Now you need to edit the configuration file for both SSL and non-SSL connections in Apache by running the following commands;
You will need to pick a document root. The typical default is /var/www/html but i prefer /var/www for simplicity’s sake. Just make sure it matches in both of the following files…
Most likely this will already be basically setup correctly. You will need to set the correct paths to the certificate files you created above, change ‘example.com’ to your FQDN, set the correct email address, and make sure these other lines are written somewhere in the file and not commented out with a hashtag before them.
Run the following command to restart apache now that these changes have been saved;
Test the SSL by typing in your hostname or ip to a browser like ‘https://18.104.22.168’ You should see a warning about an invalid certificate. Select the option to proceed anyway, or in chrome type out the word ‘danger’ and it will bypass this screen for 24 hours. These warnings can be very obnoxious, and it is a tempting buy at around $50/year for a valid SSL certificate, but the 24 hour setting can also be changed in chrome in order to avoid paying for a certificate while also avoiding the warnings. :]
For the purposes of this project, I will creating a separate, dedicated MySQL server. BUT, installing MySQL on this server fulfills some dependencies for PHP and Apache that can cause issues with connecting to databases, so we install it anyway by running the following command;
You will be prompted to create a root MySQL password. Make it a strong one! After installation is done, execute the following command to run the secure installation. It will give you lots of suggestions for securing your installation.
Now we install PHP, the real heart and soul behind the web applications we will be building on this server. Type the following commands;
Install mcrypt to enable php to use cryptography.
cURL is required by things like wordpress, and generally good to have, so let’s install that too;
Finally restart apache to let all the changes take effect;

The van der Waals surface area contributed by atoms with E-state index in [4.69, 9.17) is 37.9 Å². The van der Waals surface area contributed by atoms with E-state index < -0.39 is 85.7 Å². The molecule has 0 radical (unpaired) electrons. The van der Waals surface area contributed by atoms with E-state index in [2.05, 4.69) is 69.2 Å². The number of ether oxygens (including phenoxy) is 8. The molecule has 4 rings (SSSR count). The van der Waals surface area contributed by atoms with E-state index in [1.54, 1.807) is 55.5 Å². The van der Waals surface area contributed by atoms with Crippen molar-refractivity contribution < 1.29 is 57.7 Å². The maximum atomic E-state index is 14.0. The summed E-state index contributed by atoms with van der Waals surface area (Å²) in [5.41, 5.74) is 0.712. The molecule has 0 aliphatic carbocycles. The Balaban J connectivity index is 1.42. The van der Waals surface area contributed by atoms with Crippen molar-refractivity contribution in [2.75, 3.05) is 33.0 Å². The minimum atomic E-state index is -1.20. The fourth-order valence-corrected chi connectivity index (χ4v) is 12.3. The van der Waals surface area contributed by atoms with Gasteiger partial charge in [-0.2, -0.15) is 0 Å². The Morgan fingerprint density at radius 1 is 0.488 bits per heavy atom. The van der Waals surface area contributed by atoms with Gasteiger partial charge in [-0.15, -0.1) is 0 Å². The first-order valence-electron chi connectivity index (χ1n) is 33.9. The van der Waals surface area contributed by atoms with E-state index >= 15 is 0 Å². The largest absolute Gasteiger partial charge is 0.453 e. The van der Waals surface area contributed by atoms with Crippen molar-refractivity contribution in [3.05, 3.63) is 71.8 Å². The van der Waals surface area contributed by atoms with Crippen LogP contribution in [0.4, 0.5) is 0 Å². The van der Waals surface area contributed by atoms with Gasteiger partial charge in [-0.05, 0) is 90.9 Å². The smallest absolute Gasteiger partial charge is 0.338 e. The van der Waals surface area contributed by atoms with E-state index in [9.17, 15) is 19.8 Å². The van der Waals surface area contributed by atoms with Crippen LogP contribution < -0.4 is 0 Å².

Test Your Server!
Let’s create a phpinfo file. Run the following command;
Note that depending on the path you used in setting up your SSL configuration file, the file might need to be in /var/www/html instead of /var/www/
Put the following code into the file and save it.
The moment of truth…
Now navigate to https://hostname/info.php
If it works, you will get a certificate error and then a page like this telling you all about your php server 😀
This post is part of a larger series about Building a Cloud at Home For Free as part of building scalable web applications from the ground up. This post starts at the very beginning of setting up the servers. It assumes you are familiar with the game plan from the previous post mentioned above. Once we are done with this post, we will be ready to move on to Setting up a Debian LAMP Server!
We will start by setting up our hypervisor. I have chosen to use the free hypervisor Virtualbox which will host the virtual servers we setup. The first step is to download the installer from Oracle’s Virtualbox website. https://www.virtualbox.org/wiki/Downloads
Next we install Virtualbox. I am using a Windows 10 host. This machine has an i7 processor with lots of RAM and an SSD so it should be more than capable of handling the workload we will be giving it today and in the foreseeable future. In my case, I said yes to every prompt during installation and used all the default settings while setting up Virtualbox.
Now that Virtualbox is installed, we need to download the installation media for the operating system we will be using. I like Debian Linux because it is fast, stable and widely supported; so I will be setting these servers up with Debian 8, the latest version at the moment.
Since we are running an i7 CPU and Windows 10 on the host machine, I could use the 64 bit version of Debian Linux as long as the host computer’s motherboard and chipset support the necessary virtualization features required by Virtualbox, but I have found that the 32 bit version is usually more stable with Virtualbox, less difficult to setup and use, and easier to find software for.
Grab the free installation ISO file from the Debian website here; (Hint: Only the first ISO is necessary, though there are lots of other ones listed. These contain optional features which we will not need. Debian will automatically get any files we need directly from their servers after we setup the base operating system, a process which requires only the first disc!) http://cdimage.debian.org/debian-cd/8.2.0/i386/iso-cd/
While that is downloading, let’s setup our first Virtual Machine. Start by clicking “New” once Virtualbox opens up.
For 32 bit Debian Linux, it is pretty self-explanatory; we will be using the following settings to create our virtual servers;
During the next few steps, the only thing I changed from the Default option was to increase the amount of RAM allocated to the server. Web applications running lots of threads can be hungry for resources! I decided to go with 2gb instead of the default 768mb. Then click next on all the prompts until you are back at the main screen and your first virtual server is waiting for you.